Okay I think that's all. If you did read this whole post, props to you. I hope at least a few of you found my thoughts about the "Bad Card" theory interesting. The last thing I'd like to mention is our game is only in development. We are looking to build a community to become a part of it and help us play test the game. The PDF file to download, print, and play with, is currently unavailable at this time.. But should be up and running within a week (I'm hoping)!

http://www.rudaea.com

You can also search for our Facebook page; Rudaea Trading Card Game.

Check us out, leave a comment, check out our forums (although there won't be too much to say on there yet), and give us some feedback! You can also PM me on here, or on our forum if you need to contact me.

Thank you for your time!

- Shugo

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Andrew Rowse
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I guess the obvious first question is 'why a TCG, when the overwhelming majority of evidence points to TCG being a dead model for all but the very top dogs (Yugioh, Magic)?'

Even the LCG model is a frequent non-starter for new games. There've been plenty of kickstarter TCGs and LCGs that have failed despite nice art and gameplay that looked at least fairly compelling, and I suspect that many of them would have fared better if they'd positioned the game to be playable out of the box without requiring players to build a deck between games.

Take a look at Smash Up's 'shufflebuilding' mechanic. Imagine extending that to 15 card modules, then building a deck by combining four random modules. Would that work for your game?
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Steven Tu
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Everyone getting into video game dev thinks they can make the next big MMO, everyone getting into card game dev thinks they can make the next big TCG, everyone getting into web app dev thinks they can make the next Facebook.
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Trevor Yung
Canada
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Tuism wrote:
Everyone getting into video game dev thinks they can make the next big MMO, everyone getting into card game dev thinks they can make the next big TCG, everyone getting into web app dev thinks they can make the next Facebook.


Why not strive for it to be the best, rather than settle for seconds. That's not to say that we're cocky and think we're the best, but would like to give it our all to create something that people will like, and hopefully fix some problems that the "Giants" have.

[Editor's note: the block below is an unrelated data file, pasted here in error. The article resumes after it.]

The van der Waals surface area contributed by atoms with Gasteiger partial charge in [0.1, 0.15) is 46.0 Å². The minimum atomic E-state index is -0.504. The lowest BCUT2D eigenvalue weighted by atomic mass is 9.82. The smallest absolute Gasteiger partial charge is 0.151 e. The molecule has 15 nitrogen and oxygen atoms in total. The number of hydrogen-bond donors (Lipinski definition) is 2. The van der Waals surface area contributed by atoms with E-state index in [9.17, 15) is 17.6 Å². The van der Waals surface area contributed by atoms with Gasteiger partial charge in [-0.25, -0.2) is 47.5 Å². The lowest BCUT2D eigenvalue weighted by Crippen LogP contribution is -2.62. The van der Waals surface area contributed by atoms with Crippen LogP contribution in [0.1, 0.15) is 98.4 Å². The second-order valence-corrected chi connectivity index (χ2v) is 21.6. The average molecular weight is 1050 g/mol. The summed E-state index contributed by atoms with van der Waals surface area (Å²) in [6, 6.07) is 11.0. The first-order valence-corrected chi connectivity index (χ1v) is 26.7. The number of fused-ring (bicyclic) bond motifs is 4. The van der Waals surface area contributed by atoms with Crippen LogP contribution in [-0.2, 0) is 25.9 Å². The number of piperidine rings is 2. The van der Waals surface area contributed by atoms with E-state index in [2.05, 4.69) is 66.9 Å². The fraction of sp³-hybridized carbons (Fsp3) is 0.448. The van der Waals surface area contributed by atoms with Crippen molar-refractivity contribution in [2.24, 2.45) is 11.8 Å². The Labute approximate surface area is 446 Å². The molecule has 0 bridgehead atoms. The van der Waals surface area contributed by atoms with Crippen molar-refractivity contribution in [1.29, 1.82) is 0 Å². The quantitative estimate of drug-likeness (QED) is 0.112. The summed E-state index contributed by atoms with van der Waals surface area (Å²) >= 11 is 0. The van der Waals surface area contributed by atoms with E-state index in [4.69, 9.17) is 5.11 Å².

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Andrew Rowse
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Shugo wrote:
Tuism wrote:
Everyone getting into video game dev thinks they can make the next big MMO, everyone getting into card game dev thinks they can make the next big TCG, everyone getting into web app dev thinks they can make the next Facebook.


Why not strive for it to be the best, rather than settle for seconds. That's not to say that we're cocky and think we're the best, but would like to give it our all to create something that people will like, and hopefully fix some problems that the "Giants" have.


It's an admirable goal, but bear in mind what sets MMOs, TCGs and Facebook apart:
* They rely on a large userbase - if you're the only person in your town who plays a TCG, it's nigh unplayable.
* They have large infrastructure costs

Acquiring a large userbase from scratch means doing a lot of advertising and networking. Are you in a position to do that? Do you have past successes that you can leverage to bring a ready-made fanbase? Are you prepared to risk a ton of money on a targeted advertising campaign? Is your product sufficiently distinct/superior to Magic/Hearthstone that you will be able to convince players to leave behind their investment and switch games?

(Your art is quite nice, but it's not Magic-level. Your graphic design looks like Redemption!)

Consider Ascension: Deckbuilding Game - created by Magic Pro Tour champions (I think) to be the sort of game that would appeal to them and their fellow Magic players, but using a deckbuilding rather than TCG format. That meant that a single Magic player could pick up a copy and know that he had a full set, playable with three other dudes and without eating into his Magic deck construction time.

I think that's what you need to consider - how can you modify your product to slot into a 'hole' in your target demographic's game world?

Good luck! Remember that almost everybody who advises against making a TCG has probably themselves spent time designing (and giving up on) a TCG of their own!

(My first time was in the wake of Magic's Fallen Empires and was about vampires, and the second was a deck-cycling game loosely based on Rage.)